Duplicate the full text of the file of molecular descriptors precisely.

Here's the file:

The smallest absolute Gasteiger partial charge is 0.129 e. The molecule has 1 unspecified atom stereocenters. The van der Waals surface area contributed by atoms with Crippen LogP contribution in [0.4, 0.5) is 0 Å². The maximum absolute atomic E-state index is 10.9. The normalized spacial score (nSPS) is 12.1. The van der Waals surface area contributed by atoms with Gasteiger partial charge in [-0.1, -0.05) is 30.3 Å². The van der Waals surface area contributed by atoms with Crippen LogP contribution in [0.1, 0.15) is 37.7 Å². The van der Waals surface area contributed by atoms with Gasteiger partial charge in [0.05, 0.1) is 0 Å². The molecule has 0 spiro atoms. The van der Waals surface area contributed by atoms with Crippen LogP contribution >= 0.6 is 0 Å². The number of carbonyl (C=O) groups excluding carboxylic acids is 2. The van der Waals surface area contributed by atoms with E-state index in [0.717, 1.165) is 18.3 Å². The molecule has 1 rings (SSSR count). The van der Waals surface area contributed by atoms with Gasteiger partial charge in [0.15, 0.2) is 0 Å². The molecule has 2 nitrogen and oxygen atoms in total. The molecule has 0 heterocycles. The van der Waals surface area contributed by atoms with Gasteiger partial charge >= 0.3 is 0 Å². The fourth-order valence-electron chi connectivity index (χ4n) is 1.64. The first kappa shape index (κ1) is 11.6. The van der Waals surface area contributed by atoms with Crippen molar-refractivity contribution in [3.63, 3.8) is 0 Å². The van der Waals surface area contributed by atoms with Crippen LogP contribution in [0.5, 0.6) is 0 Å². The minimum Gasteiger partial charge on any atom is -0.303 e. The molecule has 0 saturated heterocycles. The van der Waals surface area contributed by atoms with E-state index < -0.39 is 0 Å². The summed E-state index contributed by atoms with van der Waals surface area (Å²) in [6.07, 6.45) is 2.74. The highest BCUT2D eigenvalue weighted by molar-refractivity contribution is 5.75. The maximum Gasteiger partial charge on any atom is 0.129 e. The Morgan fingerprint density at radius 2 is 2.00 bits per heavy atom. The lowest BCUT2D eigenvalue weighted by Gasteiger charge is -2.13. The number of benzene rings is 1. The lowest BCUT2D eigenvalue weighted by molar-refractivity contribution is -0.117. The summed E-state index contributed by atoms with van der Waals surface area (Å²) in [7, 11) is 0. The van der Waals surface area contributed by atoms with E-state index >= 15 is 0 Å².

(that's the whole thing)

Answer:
The smallest absolute Gasteiger partial charge is 0.129 e. The molecule has 1 unspecified atom stereocenters. The van der Waals surface area contributed by atoms with Crippen LogP contribution in [0.4, 0.5) is 0 Å². The maximum absolute atomic E-state index is 10.9. The normalized spacial score (nSPS) is 12.1. The van der Waals surface area contributed by atoms with Gasteiger partial charge in [-0.1, -0.05) is 30.3 Å². The van der Waals surface area contributed by atoms with Crippen LogP contribution in [0.1, 0.15) is 37.7 Å². The van der Waals surface area contributed by atoms with Gasteiger partial charge in [0.05, 0.1) is 0 Å². The molecule has 0 spiro atoms. The van der Waals surface area contributed by atoms with Crippen LogP contribution >= 0.6 is 0 Å². The number of carbonyl (C=O) groups excluding carboxylic acids is 2. The van der Waals surface area contributed by atoms with E-state index in [0.717, 1.165) is 18.3 Å². The molecule has 1 rings (SSSR count). The van der Waals surface area contributed by atoms with Gasteiger partial charge in [0.15, 0.2) is 0 Å². The molecule has 2 nitrogen and oxygen atoms in total. The molecule has 0 heterocycles. The van der Waals surface area contributed by atoms with Gasteiger partial charge >= 0.3 is 0 Å². The fourth-order valence-electron chi connectivity index (χ4n) is 1.64. The first kappa shape index (κ1) is 11.6. The van der Waals surface area contributed by atoms with Crippen molar-refractivity contribution in [3.63, 3.8) is 0 Å². The van der Waals surface area contributed by atoms with Crippen LogP contribution in [0.5, 0.6) is 0 Å². The minimum Gasteiger partial charge on any atom is -0.303 e. The molecule has 0 saturated heterocycles. The van der Waals surface area contributed by atoms with E-state index < -0.39 is 0 Å². The summed E-state index contributed by atoms with van der Waals surface area (Å²) in [6.07, 6.45) is 2.74. The highest BCUT2D eigenvalue weighted by molar-refractivity contribution is 5.75. The maximum Gasteiger partial charge on any atom is 0.129 e. The Morgan fingerprint density at radius 2 is 2.00 bits per heavy atom. The lowest BCUT2D eigenvalue weighted by Gasteiger charge is -2.13. The number of benzene rings is 1. The lowest BCUT2D eigenvalue weighted by molar-refractivity contribution is -0.117. The summed E-state index contributed by atoms with van der Waals surface area (Å²) in [7, 11) is 0. The van der Waals surface area contributed by atoms with E-state index >= 15 is 0 Å².